Diversity and Democracy

In Print

Sentipensante (Sensing/Thinking) Pedagogy, Laura Rendón (Stylus Publishing LLC, 2008, $27.50 hardcover)

What would happen if educators eschewed the silent agreements that govern institutions and established a new set of working assumptions that honor the fullness of humanity? In this visionary study, Laura Rendón lays the groundwork for a pedagogy that bridges the gap between mind and heart to lead students and educators toward a new conception of teaching and learning. Grounding her work in interviews of scholars who are already transforming the educational landscape, Rendón invites the reader to join a burgeoning movement toward more inclusive classrooms that honor each learner's identity and support education for social justice. Her book is vital reading for anyone seeking to create more inclusive institutions for students and teachers alike.

Student Engagement in Higher Education: Theoretical Perspectives and Practical Approaches for Diverse Populations, Shaun R. Harper and Stephen John Quaye, Eds. (Taylor and Francis Group, 2009, $45.95 paperback)

While teaching at the University of Southern California, editors Harper and Quaye challenged their doctoral students to research effective practices that promote engagement for students of a range of social identities. The result is a rich volume of scholarship on the complex and situational circumstances that impede or advance student success. Each article provides both theoretical perspective and concrete curricular and cocurricular models to enhance the college experiences of students, whatever their particular identities and contexts. Student Engagement in Higher Education is an essential text for faculty, staff, and administrators aspiring to facilitate student engagement on today's multicultural campuses.

Educating for Human Rights and Global Citizenship, Ali A. Abdi and Lynette Shultz, Eds. (State University of New York Press, Albany, 2008, $70 hardcover)

In this provocative set of essays, the authors use the powerful language of human rights, dramatically affirmed sixty years ago in the United Nation's Universal Declaration of Human Rights, to expand the definition of global citizenship to encompass power, inclusion, and political, economic, and social rights. The wide range of essays explores such topics as the historical sweep of four generations of human rights thinking; the efforts to "de-citizenize" through conquest, slavery, and colonization; minority rights and citizenship for immigrants; and ways human rights has been used to justify imperial designs. The authors posit a global citizenship ethic as an overriding goal and argue that education at the school and college level offers a genuine site for learning and practicing that ethic through contact with diversity.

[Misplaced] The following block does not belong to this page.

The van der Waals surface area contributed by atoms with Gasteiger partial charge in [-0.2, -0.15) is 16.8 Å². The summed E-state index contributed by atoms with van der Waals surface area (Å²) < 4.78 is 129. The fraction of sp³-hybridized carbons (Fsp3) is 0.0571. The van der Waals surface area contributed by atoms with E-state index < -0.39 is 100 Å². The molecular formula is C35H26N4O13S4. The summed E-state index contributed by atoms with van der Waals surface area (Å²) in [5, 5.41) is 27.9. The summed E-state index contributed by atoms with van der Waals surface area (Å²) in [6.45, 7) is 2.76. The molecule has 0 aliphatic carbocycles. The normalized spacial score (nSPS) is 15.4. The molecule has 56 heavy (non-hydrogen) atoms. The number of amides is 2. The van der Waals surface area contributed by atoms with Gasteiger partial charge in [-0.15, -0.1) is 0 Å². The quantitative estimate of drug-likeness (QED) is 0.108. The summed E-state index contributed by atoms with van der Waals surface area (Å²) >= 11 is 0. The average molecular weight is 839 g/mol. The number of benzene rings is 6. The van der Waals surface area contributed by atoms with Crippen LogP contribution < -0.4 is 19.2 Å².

Because of Race: How Americans Debate Harm and Opportunity in Our Schools, Mica Pollock (Princeton University Press, 2008, $29.95 cloth)

Drawing from her experience in the U.S. Department of Education's Office of Civil Rights as well as her work as a classroom teacher, Mica Pollock exposes the "analytic impasse" that obstructs conversations about equal opportunity in American schools. With fascinating analysis of the political and personal roadblocks that impede civil rights work in K-12 education, she exposes the systemic nature of injustice and underscores the need for systemic response. Pollock concludes with specific and widely applicable suggestions for how to effectively frame discussions of equity. With its focus on "everyday justice," the book is instructive not only for K-12 educators, but for anyone interested in social justice in American education.

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